Because of my injuries, I was relieved that most races were canceled. I was supposed to run the 2020 Boston Marathon and be in the elite wave at the Bolder Boulder 10K [Rojas was the winner of the citizens race in 2019], and there was no way I was going to be ready to run those. So for me, it was a good time to be injured because I was able to deal with my injuries pretty healthily. I think a lot of people can relate to that, with the pandemic helping them to slow down and not overwork themselves.
I was also able to focus on coaching, though that was also a challenge because many of my athletes quit their training once there were no races to train for. Like many people, I lost a lot of money and had to get creative and find new opportunities for myself. I ended up doing some studying and research to improve my coaching services, offering Zoom indoor and outdoor strength-training sessions, as well as selling PDFs of my strength training guides and a full at-home strength training program for runners.
What have been some of the biggest benefits of working with your dad as your coach?
Working with my dad has helped me be able to show up and train hard consistently by cycling mileage and intensity over a long period of time and only having to take a planned two-week break once or twice per year. I trust him and I know I can be honest with him. He also knows not only my physical profile very well, but also my mental profile, so he pushes me when I need to be pushed and pulls me back when I need to be pulled back. Sometimes some of the athletes we coach will join me for workouts, but I mostly train alone, so it also helps tremendously if my dad is there on the track, or on a bike or in the car next to me, timing me and supporting me.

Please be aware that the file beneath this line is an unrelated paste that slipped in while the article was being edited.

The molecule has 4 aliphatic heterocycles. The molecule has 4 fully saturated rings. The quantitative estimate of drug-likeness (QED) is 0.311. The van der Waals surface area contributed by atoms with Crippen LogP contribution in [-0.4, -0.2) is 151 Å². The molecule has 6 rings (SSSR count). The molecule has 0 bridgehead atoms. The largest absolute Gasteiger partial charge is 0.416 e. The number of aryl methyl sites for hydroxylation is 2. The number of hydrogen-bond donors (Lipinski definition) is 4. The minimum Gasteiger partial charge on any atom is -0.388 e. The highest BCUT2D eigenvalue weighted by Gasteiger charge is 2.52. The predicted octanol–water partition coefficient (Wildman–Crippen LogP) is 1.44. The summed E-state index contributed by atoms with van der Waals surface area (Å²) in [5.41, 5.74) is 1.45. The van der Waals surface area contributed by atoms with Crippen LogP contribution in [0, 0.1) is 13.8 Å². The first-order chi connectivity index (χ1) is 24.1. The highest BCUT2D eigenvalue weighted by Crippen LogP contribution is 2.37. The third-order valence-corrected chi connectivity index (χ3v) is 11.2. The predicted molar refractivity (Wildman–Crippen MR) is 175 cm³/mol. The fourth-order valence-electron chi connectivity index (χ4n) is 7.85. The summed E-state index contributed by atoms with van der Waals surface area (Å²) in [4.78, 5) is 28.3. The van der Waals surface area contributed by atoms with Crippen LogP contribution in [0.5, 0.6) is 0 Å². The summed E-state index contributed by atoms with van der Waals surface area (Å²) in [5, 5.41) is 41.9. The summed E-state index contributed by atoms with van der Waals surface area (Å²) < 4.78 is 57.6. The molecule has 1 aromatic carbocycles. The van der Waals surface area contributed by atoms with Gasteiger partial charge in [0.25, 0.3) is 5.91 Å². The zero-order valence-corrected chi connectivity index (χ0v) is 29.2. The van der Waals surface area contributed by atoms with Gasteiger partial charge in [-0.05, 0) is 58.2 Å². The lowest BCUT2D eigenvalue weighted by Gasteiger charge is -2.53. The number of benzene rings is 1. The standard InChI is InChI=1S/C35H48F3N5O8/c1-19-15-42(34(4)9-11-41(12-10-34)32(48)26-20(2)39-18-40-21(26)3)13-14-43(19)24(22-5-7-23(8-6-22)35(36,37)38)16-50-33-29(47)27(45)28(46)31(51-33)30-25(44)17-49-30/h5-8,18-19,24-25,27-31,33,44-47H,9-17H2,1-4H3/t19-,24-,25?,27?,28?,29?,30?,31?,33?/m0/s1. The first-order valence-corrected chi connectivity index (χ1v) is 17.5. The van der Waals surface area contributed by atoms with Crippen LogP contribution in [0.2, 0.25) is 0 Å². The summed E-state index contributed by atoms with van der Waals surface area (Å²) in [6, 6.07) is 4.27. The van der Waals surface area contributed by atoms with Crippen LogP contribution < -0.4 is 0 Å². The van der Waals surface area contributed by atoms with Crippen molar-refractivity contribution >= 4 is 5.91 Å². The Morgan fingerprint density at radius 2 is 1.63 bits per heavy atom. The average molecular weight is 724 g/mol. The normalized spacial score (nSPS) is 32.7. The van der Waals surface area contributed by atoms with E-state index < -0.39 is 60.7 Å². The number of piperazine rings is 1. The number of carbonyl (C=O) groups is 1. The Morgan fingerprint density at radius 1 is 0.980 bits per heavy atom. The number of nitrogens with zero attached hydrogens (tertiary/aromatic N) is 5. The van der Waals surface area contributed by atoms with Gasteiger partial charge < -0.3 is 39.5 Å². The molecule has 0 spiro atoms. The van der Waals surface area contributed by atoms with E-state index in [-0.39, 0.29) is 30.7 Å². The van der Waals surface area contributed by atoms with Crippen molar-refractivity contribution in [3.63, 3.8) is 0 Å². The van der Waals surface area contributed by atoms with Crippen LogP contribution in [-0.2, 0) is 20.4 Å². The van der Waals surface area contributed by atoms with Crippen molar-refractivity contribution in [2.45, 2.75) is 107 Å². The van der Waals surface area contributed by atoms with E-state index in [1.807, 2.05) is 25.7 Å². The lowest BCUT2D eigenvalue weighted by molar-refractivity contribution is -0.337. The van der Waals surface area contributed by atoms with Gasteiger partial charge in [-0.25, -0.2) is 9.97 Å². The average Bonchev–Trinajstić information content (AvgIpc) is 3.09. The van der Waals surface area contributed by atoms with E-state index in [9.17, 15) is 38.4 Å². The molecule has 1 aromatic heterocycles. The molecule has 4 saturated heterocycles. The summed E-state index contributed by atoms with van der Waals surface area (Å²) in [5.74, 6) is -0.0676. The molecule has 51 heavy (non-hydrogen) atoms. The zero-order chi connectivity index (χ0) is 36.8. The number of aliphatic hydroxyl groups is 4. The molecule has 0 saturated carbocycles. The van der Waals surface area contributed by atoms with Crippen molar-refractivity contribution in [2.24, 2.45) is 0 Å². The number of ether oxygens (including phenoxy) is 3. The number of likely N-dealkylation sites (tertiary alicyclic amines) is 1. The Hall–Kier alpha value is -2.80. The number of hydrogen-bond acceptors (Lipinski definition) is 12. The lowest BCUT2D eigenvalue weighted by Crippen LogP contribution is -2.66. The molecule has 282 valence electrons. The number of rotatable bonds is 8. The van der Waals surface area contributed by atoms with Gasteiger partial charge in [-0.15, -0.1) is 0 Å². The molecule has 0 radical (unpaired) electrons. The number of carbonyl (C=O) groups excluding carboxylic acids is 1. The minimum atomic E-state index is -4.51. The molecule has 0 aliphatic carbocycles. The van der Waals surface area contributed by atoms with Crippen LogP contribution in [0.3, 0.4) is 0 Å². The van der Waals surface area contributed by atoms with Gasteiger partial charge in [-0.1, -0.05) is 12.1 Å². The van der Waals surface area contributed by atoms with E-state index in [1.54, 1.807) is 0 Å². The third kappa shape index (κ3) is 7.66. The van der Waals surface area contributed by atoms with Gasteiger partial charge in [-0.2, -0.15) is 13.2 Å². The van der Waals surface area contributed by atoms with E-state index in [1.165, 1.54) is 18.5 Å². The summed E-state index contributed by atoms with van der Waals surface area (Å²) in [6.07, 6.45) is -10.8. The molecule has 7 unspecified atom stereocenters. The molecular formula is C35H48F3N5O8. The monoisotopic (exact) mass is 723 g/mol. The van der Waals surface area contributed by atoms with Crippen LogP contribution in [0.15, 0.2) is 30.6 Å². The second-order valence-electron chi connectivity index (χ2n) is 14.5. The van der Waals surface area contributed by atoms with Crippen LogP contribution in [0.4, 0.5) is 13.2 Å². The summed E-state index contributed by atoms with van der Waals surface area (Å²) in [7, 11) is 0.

Last year, you said the marathon trials race was the first time you felt like you really belonged in that front pack of women. Are you feeling excited and motivated to be lining up with such a stacked field again for the 10,000?
Mentally believing in myself through winning some races, being able to compete with girls I never thought I could, and having some great workouts have been the biggest game-changers for me over the last couple of years. I’m feeling like my races just fell into place and my running came together right at the last minute this year. I’m so happy and grateful to be a part of the Trials and to be healthy and running well again. I’d also love to hit the Olympic standard at the race, and I know if I believe I belong there, then I can run well and with that front pack.
What’s your reaction to the 10,000 meters being run in a two-section final, and how do you feel about the decision?